Ron’s issue is a good example of a wicked problem:
•    It requires considerable mental effort to get its nature clear,
•    its symptoms are changing all the time,
•    the surrounding context is very fluid and
•    there are often multiple options on what to do next.

This is quite a different situation to other forms of coaching where, say, a player wants their coach to help them move their left foot in a different way when they are kicking the ball.

Albert Einstein said: “No problem was ever solved with the same consciousness that created it.” In the context of coaching, if you have a wicked problem you might resolve it by sitting alone in a dark room and “thinking” about it. But, you are likely to resolve it faster and better by having your coach help you get clear about what the issue really is and to bring new awareness of all the issue’s dimensions and options for resolution.

Ron and I started by talking about business referrals, then we clarified that it was more an issue of managing growth and then quickly developed on to how to organise his whole business. He is wrestling with how to get more referrals while trying to establish a new branch, increase his revenue base, keep his franchisor on side, recruit new staff, work less extreme hours and focus more time and energy on high value tasks.

In less than half an hour, he saw that if he took a radical approach to his fixed costs he could increase his profitability, generate new referrals, grow his business and concentrate on more high value activities. This is an option he said he would never have come up with by himself. Whilst I suggested the focus on costs and the particular idea to reduce them, the subsequent design and plan came from both of us working together.
Ron will be able to take immediate action and in so doing he will cause a whole raft of ripple effects to occur to resolve some of his other issues like numbers and quality of referrals, his personal workload and the immediate need for a new shopfront.

And that breakthrough for Ron lead to a third learning.  In our coaching conversation, Ron got to see that the creative, energising and radical proposal he chose to take on came not from him sitting alone in a dark room, not from him listening to me being wise and experienced but from our shared thinking. “It’s like one plus one equals three,” he beamed.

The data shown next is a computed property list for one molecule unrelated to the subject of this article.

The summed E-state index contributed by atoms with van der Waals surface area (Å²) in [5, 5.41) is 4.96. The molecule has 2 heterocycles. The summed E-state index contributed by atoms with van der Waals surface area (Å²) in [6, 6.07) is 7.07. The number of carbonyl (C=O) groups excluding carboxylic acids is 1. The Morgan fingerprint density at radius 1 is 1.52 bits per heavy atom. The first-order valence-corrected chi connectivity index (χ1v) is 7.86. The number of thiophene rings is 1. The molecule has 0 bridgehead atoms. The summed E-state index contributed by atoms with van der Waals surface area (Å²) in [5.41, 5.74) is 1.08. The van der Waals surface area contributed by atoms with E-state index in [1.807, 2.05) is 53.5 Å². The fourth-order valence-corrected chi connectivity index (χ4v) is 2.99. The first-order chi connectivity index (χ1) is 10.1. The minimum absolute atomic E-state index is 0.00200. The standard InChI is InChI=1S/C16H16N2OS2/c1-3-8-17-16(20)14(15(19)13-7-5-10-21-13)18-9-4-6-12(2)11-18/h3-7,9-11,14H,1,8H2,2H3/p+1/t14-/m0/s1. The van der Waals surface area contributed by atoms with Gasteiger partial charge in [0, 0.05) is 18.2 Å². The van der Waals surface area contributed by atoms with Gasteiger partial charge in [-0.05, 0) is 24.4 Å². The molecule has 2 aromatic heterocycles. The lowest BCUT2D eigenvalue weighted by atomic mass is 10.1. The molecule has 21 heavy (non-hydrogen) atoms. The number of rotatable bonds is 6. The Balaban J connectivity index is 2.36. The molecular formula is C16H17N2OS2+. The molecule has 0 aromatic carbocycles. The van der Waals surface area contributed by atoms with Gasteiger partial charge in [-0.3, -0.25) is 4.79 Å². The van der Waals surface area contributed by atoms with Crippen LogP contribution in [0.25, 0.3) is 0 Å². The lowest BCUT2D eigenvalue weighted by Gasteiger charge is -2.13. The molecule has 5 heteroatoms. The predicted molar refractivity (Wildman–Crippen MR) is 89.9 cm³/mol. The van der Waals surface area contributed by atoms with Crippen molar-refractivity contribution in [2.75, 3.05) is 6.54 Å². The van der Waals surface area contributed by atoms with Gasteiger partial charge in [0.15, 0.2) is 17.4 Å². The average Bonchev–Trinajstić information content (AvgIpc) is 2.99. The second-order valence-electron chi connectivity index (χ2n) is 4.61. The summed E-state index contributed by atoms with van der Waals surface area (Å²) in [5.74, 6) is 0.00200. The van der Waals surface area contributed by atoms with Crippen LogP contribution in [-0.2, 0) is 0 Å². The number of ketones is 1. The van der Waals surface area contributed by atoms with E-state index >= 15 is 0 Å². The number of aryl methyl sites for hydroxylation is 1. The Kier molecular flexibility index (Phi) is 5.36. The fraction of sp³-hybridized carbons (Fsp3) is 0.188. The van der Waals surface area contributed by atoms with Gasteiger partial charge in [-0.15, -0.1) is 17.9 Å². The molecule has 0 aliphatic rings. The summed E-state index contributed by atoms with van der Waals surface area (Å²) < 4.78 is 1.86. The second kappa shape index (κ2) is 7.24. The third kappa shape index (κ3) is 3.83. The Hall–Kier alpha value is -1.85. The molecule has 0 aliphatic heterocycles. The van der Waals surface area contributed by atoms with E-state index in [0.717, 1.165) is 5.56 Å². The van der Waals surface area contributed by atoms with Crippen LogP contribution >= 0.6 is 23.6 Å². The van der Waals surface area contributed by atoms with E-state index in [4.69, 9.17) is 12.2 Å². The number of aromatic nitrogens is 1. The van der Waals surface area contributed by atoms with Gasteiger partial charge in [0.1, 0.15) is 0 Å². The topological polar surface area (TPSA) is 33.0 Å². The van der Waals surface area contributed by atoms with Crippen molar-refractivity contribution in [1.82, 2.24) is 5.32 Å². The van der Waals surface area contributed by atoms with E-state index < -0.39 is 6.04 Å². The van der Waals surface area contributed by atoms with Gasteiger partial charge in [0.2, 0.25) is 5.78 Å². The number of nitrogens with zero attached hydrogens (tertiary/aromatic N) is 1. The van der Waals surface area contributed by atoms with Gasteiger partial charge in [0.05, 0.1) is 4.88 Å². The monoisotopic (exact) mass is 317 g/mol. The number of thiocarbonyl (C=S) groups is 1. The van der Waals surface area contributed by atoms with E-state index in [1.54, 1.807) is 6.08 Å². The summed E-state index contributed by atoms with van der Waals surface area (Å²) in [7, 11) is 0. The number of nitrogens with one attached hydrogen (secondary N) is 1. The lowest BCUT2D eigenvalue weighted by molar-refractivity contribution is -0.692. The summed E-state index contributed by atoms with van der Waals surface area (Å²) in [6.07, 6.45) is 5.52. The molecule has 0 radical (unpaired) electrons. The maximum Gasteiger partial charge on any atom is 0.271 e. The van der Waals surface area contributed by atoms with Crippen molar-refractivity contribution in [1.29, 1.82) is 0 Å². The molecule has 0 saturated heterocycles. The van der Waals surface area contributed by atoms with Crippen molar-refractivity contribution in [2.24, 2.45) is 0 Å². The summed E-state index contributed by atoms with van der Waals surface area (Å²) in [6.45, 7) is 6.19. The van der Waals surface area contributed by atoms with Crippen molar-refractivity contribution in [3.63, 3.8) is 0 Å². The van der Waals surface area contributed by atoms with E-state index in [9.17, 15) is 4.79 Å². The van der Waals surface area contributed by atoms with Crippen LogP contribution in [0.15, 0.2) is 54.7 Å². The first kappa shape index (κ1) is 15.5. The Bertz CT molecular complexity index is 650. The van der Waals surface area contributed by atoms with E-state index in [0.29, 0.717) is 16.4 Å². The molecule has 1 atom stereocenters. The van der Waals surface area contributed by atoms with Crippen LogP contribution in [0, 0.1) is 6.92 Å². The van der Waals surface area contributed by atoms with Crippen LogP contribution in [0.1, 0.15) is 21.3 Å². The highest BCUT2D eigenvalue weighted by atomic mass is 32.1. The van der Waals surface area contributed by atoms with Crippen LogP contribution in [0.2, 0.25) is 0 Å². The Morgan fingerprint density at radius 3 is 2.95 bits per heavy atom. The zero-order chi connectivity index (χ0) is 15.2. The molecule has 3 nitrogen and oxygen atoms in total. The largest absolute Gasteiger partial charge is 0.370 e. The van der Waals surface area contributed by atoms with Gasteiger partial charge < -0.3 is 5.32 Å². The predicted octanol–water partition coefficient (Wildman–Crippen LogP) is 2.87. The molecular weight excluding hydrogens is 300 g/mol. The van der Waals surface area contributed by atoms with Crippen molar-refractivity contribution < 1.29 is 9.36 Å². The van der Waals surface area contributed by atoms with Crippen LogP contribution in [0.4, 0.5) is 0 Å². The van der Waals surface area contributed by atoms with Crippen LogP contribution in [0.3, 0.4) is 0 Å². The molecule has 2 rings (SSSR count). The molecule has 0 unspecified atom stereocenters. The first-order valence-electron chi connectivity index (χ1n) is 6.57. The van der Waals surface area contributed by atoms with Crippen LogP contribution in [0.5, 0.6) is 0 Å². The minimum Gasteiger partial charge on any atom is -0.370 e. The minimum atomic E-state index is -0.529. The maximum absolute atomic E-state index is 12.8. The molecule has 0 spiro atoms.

That’s what Executive Coaching actually is.

Your Big Chance to Build Resilience as a Leader

I’m working with a Managing Director who was facing a potential revolt by his staff three months ago.

His staff respect him immensely for his meticulous issue management but many felt afraid when he interacts with them.

We’ve been working together on distinguishing the differences between two mindsets. The first is the mindset required to resolve issues in a command and control environment. This is the one that the client loves and feels is his real value-adding strength in the business. The second mindset is that required to build relationships of trust, improvement, mutual respect and resilience between the staff and the Executive Team, including the MD. This is the mindset that the client had low personal awareness of and when he did think about it dismissed it as “fluff.”

In our early conversations he defended his professional standards, expecting his staff to acknowledge that operating to high quality expectations was the name of the game. “If they don’t like that they can lump it,” he said at one stage, implying that the problems brought about by his approach were actually caused by those who were suffering.

Through conversations of exploration and reflection he came to see that it’s not a case of “either/or” for resilient leaders but “this and this and this and this.”

Resilient leaders build resilience for their people by they way they embrace multi faceted thinking.

Resilient leaders also build their own resilience by the ways they engage in reflective leadership practice.

In the moment when resilient leaders exercise leadership it seems they bring several levels of awareness from the background of a leadership situation to the foreground.

In that nano second before they begin to expel their breath to speak or they flex their leg muscles to take a step, resilient leaders marshall four levels of awareness to help them exercise leadership that will make a difference.

The first is that they bring a deep awareness of the situation that they are experiencing. They have done their homework. They know what the context is. They know the players, their agendas, values, thoughts and dreams. They know the history.

The second is that they have a deep mindfulness about their own self. They have reflected. They have dreamed the dream. They have counted the cost. They have summoned the intellectual insights to understand for themselves what is going on and what needs to be done. They have considered their own state.

The third is that they have clarified for themselves their intention. They have sifted the chaff of all the competing priorities and objectives and possibilities. From all that they have identified a clear intention or a couple of intentions that they find noble, worth the effort and that they hope will be effective The fourth is that they have a deep regard for the followers who are involved and who will be affected. They have developed an appreciation of who they are as people rather than statistics, They have dreamed the followers’ dreams. They have walked in their shoes at least metaphorically.

In the moment when they open their mouths or they take the first step, resilient leaders summon these four states of awareness and leadership occurs.

When my coaching client saw this for himself it revolutionised his approach to his people. Over a couple of weeks of practice he progressively saw that as issues arose, instead of just practising meticulous issue management he also could appreciate how his staff were being affected by the issue. He began to explore with them the processes they were using to solve the issue before he became involved. He began to offer his wisdom on different ways to approach complex problems, not just barking solutions.